Editorial: Biden promised to do something about the nation’s overdose problem, so why isn’t he?
The nation has a serious overdose problem, and President Biden promised to do something about it. He acknowledged that sickness and death due to opioid addiction was a public health issue, a pleasant contrast to so many of his predecessors who relied on criminal prosecution to deal with drug use.
A laudable and comprehensive administration statement released in March included an important commitment to “harm reduction,” a proven response to addiction that emphasizes lifesaving tactics over arrest and prosecution. So it was shocking when, on Sept. 7, Biden’s Justice Department notified the U.S. Supreme Court that it would not weigh in on a key case that could finally permit cities and states to open long-planned overdose-prevention sites — public health facilities equipped with medication and staffed with trained personnel prepared to respond to overdoses.
A U.S. attorney, with the support of the Trump administration, sought to depict such sites as crack houses and drug dens, and won an appeals court ruling early this year to block the opening of what would have been the nation’s first overdose-prevention center in Philadelphia, known as Safehouse. That ruling stopped other sites from opening around the nation. With the Safehouse case up for possible review by the Supreme Court, and with Biden’s far more enlightened approach to addiction, at least on paper, the backward ban stood a good chance of being corrected. Biden’s abdication in the legal action is unconscionable.
The void in advocacy is being filled by dozens of current and former state and county prosecutors and former Department of Justice officials, who on Friday filed a brief calling on the Supreme Court to review and overturn the lower-court ruling. They join the American Medical Assn. and public health, drug policy, and substance use disorder treatment specialists in seeking change. They are leading where Biden’s Justice Department fell short.
Skittishness over overdose-prevention facilities, also known as safe injection sites, is destructive and, too often, grounded in cowardly political calculation. More than 110 sites operate in 11 countries around the globe, including Canada, making clean and safe facilities available for people to administer their substances with a diminished fear of dying. The results are good for communities, which have less reason to fear addicts shooting up in alleys or stumbling on the dead bodies of those who overdosed. Fewer parks and street corners are littered with used and unsafe hypodermic needles. Blood-borne illnesses spread by intravenous drug users who lack access to clean syringes have been reduced.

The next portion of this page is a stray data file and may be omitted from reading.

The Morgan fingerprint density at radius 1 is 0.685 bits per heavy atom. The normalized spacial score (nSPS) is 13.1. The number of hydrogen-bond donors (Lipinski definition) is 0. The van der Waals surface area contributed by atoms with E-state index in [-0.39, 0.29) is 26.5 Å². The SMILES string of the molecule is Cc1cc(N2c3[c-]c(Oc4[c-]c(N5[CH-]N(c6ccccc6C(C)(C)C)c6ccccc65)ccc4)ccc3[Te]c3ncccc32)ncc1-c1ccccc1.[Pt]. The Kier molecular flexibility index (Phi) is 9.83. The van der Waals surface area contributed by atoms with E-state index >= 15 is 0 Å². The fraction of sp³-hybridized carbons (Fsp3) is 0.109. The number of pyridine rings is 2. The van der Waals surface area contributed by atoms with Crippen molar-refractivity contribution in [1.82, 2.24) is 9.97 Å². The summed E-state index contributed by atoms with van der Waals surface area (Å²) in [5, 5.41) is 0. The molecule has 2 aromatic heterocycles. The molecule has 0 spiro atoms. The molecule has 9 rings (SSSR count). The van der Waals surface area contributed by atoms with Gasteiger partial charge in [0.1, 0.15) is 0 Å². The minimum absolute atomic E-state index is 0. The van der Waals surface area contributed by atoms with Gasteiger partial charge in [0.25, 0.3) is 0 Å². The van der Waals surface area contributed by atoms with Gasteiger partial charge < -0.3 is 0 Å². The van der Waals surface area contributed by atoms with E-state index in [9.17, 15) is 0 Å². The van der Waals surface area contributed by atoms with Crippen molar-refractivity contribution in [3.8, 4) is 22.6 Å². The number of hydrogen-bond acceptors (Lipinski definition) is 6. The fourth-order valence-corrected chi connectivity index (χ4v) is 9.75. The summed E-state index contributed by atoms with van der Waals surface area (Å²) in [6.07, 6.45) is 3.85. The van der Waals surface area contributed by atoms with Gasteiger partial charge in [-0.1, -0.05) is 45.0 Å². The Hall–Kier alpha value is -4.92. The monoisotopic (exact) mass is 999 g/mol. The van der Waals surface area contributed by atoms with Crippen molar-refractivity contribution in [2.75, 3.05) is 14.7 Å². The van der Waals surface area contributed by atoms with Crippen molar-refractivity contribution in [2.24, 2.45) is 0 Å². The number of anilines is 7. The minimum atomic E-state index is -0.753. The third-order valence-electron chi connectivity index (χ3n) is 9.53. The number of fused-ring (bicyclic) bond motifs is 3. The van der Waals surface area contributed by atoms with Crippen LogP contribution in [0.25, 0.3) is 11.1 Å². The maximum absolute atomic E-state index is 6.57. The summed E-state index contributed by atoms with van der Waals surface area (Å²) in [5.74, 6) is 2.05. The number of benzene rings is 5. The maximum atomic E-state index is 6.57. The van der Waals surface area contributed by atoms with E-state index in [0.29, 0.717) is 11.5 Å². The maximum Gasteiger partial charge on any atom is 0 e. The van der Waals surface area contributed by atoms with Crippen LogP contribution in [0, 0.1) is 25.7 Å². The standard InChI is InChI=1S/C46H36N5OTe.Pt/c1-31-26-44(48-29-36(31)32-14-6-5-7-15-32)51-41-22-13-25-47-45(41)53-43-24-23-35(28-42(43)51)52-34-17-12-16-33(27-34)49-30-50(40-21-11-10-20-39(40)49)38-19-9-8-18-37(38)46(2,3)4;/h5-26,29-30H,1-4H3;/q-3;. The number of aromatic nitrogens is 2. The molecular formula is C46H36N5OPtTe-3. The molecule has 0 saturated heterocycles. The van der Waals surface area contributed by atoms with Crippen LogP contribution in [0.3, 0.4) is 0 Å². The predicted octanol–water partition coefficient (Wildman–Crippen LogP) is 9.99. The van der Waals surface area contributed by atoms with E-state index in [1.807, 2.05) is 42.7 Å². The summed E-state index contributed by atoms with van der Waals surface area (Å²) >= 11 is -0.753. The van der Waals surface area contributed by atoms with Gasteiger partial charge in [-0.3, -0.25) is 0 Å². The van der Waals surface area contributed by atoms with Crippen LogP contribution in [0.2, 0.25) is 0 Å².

In the U.S., though, overdose-prevention facilities are deemed to violate the “crackhouse provision” of the Controlled Substances Act that makes it unlawful to run any place where people use heroin or other illegal drugs. And critics say clean environments where people can inject their substances without dying just encourages addiction as a lifestyle choice.
That’s nonsense. People addicted to harmful and unlawful substances reached their miserable state as a response to pain or trauma, and often after becoming hooked on prescribed drugs and being unable to quit. Few would choose their lifestyle, yet the struggle to overcome addiction is difficult. Medical treatment, counseling and support to help people free themselves of their substance use disorders is crucial — and it is complementary to, and not in conflict with, harm-reduction efforts to keep people safe while they remain hooked. So are efforts to intervene in the supply of dangerous drugs.
Meanwhile, without overdose-prevention sites, 70,630 people died in the U.S. from drug-related overdoses in 2019, and the death rate has nearly quadrupled since 1999, according to the prosecutors’ amicus brief.
The problem has worsened during the pandemic because of isolation and the inability to access treatment.
Earlier this year, the governor of Rhode Island signed into law a bill to permit safe injection facilities. A similar bill is working its way through the California Legislature. New Mexico, Illinois, Massachusetts and New Jersey also have bills.
Except for New Jersey, those states are technically not bound by the Third Circuit Court of Appeal ruling that barred Safehouse from opening in Philadelphia, but they are left in limbo by the Biden administration’s ambivalence. They are trying to open public health facilities to deal with a public health problem — at a time when public health crises are demanding the world’s undivided attention.
The Supreme Court will likely decide this month whether to review the Safehouse decision. It should. It’s long past time to end the criminal prosecution approach to addiction, and even prosecutors realize that.
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